When what we’re doing is not enough

We recently came back from a cruise to Phuket and Krabi. Being on the sea far beyond any available mobile data network and with expensive wi-fi (not in our rooms, only in public areas), we were unaware of the worst flood plaguing the East Coast (and also some other states in north and south of the peninsular) affecting some 100,000 people.

My social media accounts’ timeline is full of my holiday pictures and other people’s year-end vacations in London, Paris, Japan, Bali and Maldives.

I myself am shamed to admit that I have been preoccupied with sharing holiday pictures, getting the right hashtags on Instagram to increase my likes, and updating travel articles on my blog so I could post one on the cruise.

In the meantime, tens of thousands of people are currently sitting in relief centres including my own distant family. Thousands of people remain trapped on roofs, top floors of schools and hilltops. They have not had food or water since the beginning of the week.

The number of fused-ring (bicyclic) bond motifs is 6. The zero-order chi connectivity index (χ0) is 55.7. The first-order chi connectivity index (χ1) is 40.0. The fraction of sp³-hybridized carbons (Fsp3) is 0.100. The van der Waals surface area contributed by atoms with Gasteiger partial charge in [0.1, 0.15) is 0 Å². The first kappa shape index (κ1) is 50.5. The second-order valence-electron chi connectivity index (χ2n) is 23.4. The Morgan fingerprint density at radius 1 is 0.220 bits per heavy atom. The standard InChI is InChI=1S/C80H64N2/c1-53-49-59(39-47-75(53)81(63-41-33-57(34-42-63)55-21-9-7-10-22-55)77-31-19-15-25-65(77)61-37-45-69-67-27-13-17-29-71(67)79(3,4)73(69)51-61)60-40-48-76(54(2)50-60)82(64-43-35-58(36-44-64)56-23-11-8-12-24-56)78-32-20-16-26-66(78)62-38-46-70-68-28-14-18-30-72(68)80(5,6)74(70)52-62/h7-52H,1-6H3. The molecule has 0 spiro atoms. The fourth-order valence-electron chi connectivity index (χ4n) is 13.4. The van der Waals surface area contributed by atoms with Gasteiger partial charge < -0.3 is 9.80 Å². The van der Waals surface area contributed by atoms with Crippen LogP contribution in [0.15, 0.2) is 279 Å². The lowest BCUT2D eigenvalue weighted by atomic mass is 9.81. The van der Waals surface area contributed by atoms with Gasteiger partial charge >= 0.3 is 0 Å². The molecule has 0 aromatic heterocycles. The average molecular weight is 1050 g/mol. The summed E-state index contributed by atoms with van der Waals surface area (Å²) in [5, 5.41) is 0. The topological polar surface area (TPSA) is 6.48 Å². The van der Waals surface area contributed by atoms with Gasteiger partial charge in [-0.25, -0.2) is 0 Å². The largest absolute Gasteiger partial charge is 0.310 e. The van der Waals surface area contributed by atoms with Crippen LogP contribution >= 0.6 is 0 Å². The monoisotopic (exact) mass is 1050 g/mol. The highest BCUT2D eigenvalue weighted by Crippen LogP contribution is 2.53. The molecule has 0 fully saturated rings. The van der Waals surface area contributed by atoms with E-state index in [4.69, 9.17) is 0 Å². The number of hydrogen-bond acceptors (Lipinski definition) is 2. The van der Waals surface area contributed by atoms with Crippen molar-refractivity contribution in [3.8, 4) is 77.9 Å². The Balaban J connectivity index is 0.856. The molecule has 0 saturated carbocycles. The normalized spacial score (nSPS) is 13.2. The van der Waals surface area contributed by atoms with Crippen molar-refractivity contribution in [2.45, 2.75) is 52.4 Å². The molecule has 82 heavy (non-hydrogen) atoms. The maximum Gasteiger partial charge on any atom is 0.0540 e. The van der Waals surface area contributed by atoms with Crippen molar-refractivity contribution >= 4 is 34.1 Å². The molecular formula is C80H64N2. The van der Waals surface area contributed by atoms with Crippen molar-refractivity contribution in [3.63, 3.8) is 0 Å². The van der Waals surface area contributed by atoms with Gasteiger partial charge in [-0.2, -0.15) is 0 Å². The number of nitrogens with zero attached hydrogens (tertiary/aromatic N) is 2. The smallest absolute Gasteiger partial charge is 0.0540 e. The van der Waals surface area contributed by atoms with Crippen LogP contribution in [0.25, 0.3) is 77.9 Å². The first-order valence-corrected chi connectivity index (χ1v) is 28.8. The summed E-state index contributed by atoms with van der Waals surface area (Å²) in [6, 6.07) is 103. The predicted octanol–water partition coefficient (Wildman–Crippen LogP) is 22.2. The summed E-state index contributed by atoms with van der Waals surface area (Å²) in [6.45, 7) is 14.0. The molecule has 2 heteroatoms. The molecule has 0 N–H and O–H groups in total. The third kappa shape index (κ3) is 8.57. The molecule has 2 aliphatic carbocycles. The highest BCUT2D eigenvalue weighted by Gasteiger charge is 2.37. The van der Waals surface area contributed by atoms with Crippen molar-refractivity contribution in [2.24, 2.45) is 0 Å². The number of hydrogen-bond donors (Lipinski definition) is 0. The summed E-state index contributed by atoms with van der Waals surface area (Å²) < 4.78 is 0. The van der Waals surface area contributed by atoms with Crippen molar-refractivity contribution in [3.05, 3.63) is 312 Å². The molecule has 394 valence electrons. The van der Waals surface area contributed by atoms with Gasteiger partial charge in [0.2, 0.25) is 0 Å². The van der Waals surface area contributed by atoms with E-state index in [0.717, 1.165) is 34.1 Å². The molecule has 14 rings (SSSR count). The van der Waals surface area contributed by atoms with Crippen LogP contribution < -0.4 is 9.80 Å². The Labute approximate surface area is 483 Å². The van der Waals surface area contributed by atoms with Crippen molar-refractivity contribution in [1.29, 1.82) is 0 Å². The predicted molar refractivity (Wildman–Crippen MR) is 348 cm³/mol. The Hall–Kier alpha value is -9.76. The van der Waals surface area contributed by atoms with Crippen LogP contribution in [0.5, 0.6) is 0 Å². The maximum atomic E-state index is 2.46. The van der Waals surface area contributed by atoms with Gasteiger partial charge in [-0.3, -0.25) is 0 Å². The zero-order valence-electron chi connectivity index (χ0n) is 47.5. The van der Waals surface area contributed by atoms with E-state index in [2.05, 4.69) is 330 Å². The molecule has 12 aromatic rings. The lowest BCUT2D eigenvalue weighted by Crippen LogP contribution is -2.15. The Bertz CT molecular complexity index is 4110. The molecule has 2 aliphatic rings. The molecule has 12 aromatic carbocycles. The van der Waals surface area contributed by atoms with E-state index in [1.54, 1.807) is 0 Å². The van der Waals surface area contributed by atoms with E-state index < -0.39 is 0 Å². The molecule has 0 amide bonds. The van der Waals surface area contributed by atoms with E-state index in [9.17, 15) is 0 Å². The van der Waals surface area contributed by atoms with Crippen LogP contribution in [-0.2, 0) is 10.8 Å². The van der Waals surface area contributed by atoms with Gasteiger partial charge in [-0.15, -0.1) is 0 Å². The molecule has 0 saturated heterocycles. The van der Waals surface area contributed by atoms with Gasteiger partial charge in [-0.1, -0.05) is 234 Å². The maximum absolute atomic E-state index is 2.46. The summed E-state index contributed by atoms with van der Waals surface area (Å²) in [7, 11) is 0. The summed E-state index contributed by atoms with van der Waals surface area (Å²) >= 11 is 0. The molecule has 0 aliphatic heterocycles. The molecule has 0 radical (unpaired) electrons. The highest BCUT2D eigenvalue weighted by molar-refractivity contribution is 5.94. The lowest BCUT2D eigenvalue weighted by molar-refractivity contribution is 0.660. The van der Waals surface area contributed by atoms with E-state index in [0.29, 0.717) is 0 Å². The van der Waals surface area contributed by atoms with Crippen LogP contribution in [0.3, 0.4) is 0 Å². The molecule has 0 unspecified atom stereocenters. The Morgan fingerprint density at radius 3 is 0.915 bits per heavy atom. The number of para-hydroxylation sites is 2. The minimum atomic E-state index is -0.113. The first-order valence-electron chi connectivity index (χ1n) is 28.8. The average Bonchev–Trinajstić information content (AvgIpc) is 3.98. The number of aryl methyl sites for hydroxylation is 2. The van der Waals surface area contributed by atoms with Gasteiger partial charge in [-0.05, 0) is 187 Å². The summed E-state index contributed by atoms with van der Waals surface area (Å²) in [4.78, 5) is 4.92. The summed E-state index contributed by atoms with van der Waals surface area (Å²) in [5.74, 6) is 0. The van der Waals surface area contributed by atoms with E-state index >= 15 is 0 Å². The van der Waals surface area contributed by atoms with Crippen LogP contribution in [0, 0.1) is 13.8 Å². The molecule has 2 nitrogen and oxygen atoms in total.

The PM is busy golfing with the leader of the free world. The Deputy PM is doing the rounds of relief centres on dry land. The helicopters are throwing down aid packages and food to the victims, unable to find any landing spots. The boats are going round but apparently there are not enough of them, or they don’t have the petrol, or the water current is too strong. Donation drives are aplenty but there are not enough means to access the victims.

This is an annual event, this monsoon floods. How have we not learnt to develop a system by now? Where is our crisis management, proactive flood mitigation strategies and aid systems? Why not plan in advance all the relief centres, the boats, the helicopters, the workers and the dry food? Why don’t we have a system in place, at least to organise and scale up when needed?

This is beginning to sound like Malaysia’s Katrina. And whatever we’re doing, it appears like we’re not doing enough.

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